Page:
For Kids with Special Needs, Creating Comics Helps Communication

Sharon Eilts, a education teacher in Sunnyvale, CA, has given her low-functioning students, a number of whom have autism or intellectual disabilities, an ingenious outlet that helps them communicate and affect social problems: they create comic books.

Eilts’ students are integrated into the center school and have lunch with other students and participate with them, when appropriate, in electives like education also as regular academic classes. But, she says, “sometimes they might come to the classroom and misbehave. They’d be grumpy or noncooperative, when normally they’re low-key and easygoing, and that i wouldn’t understand why.

“Communicating may be a huge challenge for these kids,” says Eilts. “Even if they will mention things, when it involves feelings, it isn’t easy.”

Then Eilts discovered MakeBeliefs Comix, an internet site that gives templates for creating comic strips, and she or he introduced it to her students as a communication tool. “I had the youngsters make three- or four-panel comics and put in characters and speech bubbles, and they’d type within the words,” Eilts says. “That’s once I learned that the youngsters were being bullied, or they were frustrated they couldn’t do something their peers could do. there have been all types of things that they had to confront that they couldn’t mention , but they might write on it employing a cartoon.”

Eilts also approached the school’s administrators to prevent the bullying, and she or he used the comics to show all students the way to navigate socially. “As soon as kids would misbehave, I’d invite them to make a comic book and tell me about it. The cartoons allowed students to feel safe describing their experiences.”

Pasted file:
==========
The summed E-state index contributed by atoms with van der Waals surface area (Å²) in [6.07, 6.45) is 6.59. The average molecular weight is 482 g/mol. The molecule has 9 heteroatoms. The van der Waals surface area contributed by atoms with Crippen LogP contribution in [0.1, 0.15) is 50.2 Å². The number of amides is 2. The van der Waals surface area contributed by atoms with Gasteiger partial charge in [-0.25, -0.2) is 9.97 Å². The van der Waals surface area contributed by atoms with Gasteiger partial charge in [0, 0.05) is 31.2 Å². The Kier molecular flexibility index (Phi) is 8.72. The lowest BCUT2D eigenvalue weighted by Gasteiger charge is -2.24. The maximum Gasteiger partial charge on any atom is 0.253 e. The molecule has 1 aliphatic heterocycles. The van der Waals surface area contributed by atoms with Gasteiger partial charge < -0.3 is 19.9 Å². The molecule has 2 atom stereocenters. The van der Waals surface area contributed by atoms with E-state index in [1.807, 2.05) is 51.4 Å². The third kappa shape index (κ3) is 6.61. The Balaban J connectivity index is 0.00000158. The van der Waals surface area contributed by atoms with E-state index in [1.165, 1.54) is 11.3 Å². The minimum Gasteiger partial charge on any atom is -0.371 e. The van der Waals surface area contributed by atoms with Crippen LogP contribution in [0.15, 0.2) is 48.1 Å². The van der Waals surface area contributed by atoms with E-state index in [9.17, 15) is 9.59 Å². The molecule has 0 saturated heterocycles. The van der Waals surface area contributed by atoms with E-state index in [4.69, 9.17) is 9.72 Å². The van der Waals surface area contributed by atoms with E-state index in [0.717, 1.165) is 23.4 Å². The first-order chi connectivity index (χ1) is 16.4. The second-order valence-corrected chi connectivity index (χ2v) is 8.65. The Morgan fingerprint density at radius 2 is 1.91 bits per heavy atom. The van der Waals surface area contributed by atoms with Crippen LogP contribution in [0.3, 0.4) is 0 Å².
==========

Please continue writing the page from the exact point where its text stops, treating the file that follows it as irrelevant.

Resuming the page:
MakeBeliefsComix has been employed by social workers in Germany to show German to Syrian refugee children and help them express the trauma they experienced in leaving their country. Inspiration for the web site came from its founder Bill Zimmerman’s own childhood. Zimmerman says immersing himself within the world of comics was an shake his “stormy” and dysfunctional family life. Ever since he learned to read by sounding out the words within the “funnies” section of the Sunday paper, he had his nose during a magazine , reading other artists’ work and creating his own.

“I didn’t desire I had a voice once I was a child ,” says Zimmerman, now 78, a journalist and former editor at Newsday, an extended Island, NY, newspaper. “The comics I write come from trying to assist people , especially children, find their voice. I wanted to strengthen to children that their opinions are valuable and will be shared with people .”

While at Newsday, Zimmerman created interactive comics for the newspaper with the assistance of illustrator Tom Bloom. The comics, which he called Make Beliefs, posed inquiries to readers and asked them to reply to the editors. After Zimmerman retired in 2004 and commenced teaching English as a second language (as a volunteer), he launched MakeBeliefsComix within the hope that it could help his students better grasp the concepts he was teaching.

Site users make their own comics panel by panel, adding characters, objects, speech bubbles, and backgrounds from a variety on the web site and inserting their own words. “Part of my goal was to make an activity which may bring families closer together while having fun. But it had been also how to show language skills and encourage reading and writing,” he says.

As more people came to the web site for educational and therapeutic purposes, Zimmerman added a special needs section that has ideas for helping those with autism, physical disabilities, or head trauma. “Comics characters are enjoyable to seem at and explore, and that i want people to possess fun and make a story that’s an empowering experience,” he says.

Today, Zimmerman is functioning on an e-book that prompts people to write down down their blessings. “I have cancer of the liver immediately , and treatment is difficult,” he says. “When i’m going certain chemotherapy every fortnight , I write to seek out strength to affect the treatment. I write words of comfort, courage, and gratefulness about what is going on on in my very own life. Asking questions and finding how to precise myself is how I deal with problems. you would possibly say I sleep in a phantasy world to some extent, but that is what helps me.”

With his e-book and website, Zimmerman hopes the phantasy world of comics will help others, too.

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